Covid-19 impacts on markets from October to December
- Both multiple retailers and independent fishmongers saw strong sales to the end of the year, benefiting again from foodservice closures.
- The foodservice sector struggled through this important sales period, with delivery and takeaway options providing a lifeline to many businesses.
- Seafood exports remained below 2019 levels throughout this period, hampered by both global Covid-19 restrictions and uncertainty around the EU-UK future trade agreement.
- Direct sales continued to grow for many businesses that established themselves during the first lockdown in spring.
Retail sales remained strong, benefitting from foodservice closures at the end of the year. Seafood retail sales volume was up 14% compared to October to December 2019. For 2020 overall, total seafood retail sales were up nearly 11% on the previous year, both in terms of value and volume. Chilled and frozen sales growth was strong throughout the year with ambient sales peaking when restrictions were at their highest.
Increased restrictions in October to December didn’t see the same degree of stockpiling as the initial lockdown in March. During week ending 21 March 2020, seafood sales volume peaked at +63% compared to the previous year. During October to December, sales peaked in the first week of November (+22%) as England entered a national lockdown and in the week before Christmas (+27%).
Christmas is always an important time for seafood sales in retail but 2020 was an exceptional year. Seafood sales volume was up 27% during the week preceding Christmas, compared to 2019. Frozen products performed extremely well, helping people manage uncertainty around their Christmas plans. Many species performed well, including perennial favourites tuna, cod, salmon and haddock. Anchovies (+110%), hake (+77%) and cockles (+74%) enjoyed the largest sales growth during the festive period.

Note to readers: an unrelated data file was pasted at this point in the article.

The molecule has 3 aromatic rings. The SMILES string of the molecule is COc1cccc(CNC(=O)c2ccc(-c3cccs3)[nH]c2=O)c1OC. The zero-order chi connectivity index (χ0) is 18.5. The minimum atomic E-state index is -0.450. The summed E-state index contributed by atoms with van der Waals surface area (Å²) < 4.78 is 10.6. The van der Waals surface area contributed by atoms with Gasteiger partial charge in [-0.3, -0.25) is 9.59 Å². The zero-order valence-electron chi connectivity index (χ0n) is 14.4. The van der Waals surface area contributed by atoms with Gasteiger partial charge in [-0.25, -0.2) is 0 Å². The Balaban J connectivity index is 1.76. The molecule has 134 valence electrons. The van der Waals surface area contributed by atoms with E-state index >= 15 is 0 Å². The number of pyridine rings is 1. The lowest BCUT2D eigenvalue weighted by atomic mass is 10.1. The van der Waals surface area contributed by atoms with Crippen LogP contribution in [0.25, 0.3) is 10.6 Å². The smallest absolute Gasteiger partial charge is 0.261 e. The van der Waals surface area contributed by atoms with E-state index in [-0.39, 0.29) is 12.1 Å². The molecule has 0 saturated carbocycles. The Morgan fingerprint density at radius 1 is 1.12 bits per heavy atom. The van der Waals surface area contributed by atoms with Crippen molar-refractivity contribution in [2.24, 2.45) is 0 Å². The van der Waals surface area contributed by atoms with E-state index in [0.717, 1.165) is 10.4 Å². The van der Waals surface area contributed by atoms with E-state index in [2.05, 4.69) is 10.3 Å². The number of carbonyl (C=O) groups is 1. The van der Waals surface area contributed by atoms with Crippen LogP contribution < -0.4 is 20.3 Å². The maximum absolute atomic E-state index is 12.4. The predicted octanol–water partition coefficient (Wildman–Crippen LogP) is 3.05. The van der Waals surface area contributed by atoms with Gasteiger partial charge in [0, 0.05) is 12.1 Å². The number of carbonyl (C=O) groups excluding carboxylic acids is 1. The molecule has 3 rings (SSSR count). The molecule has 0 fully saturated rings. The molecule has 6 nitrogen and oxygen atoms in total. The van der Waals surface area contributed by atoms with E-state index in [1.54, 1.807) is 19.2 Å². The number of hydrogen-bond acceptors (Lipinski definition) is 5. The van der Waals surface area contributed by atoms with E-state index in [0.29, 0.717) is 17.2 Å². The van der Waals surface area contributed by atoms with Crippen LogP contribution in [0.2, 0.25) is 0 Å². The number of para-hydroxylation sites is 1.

Anticipating more people eating at home and tighter budgets for many households, some large retail chains decided to cut food prices in the run up to Christmas. Some processors also reported that their retail customers planned to reduce product lines around Christmas, impacting on their non-Christmas lines.
In November, supermarket Sainsbury’s announced plans to close all wet fish counters in their stores. While this raised concerns across the industry, many independent fishmongers saw this as an opportunity to take on this trade.
Anecdotal evidence from independent fishmongers suggests they remained busy through this period. Many increased delivery days, times and areas to meet strong demand for home deliveries.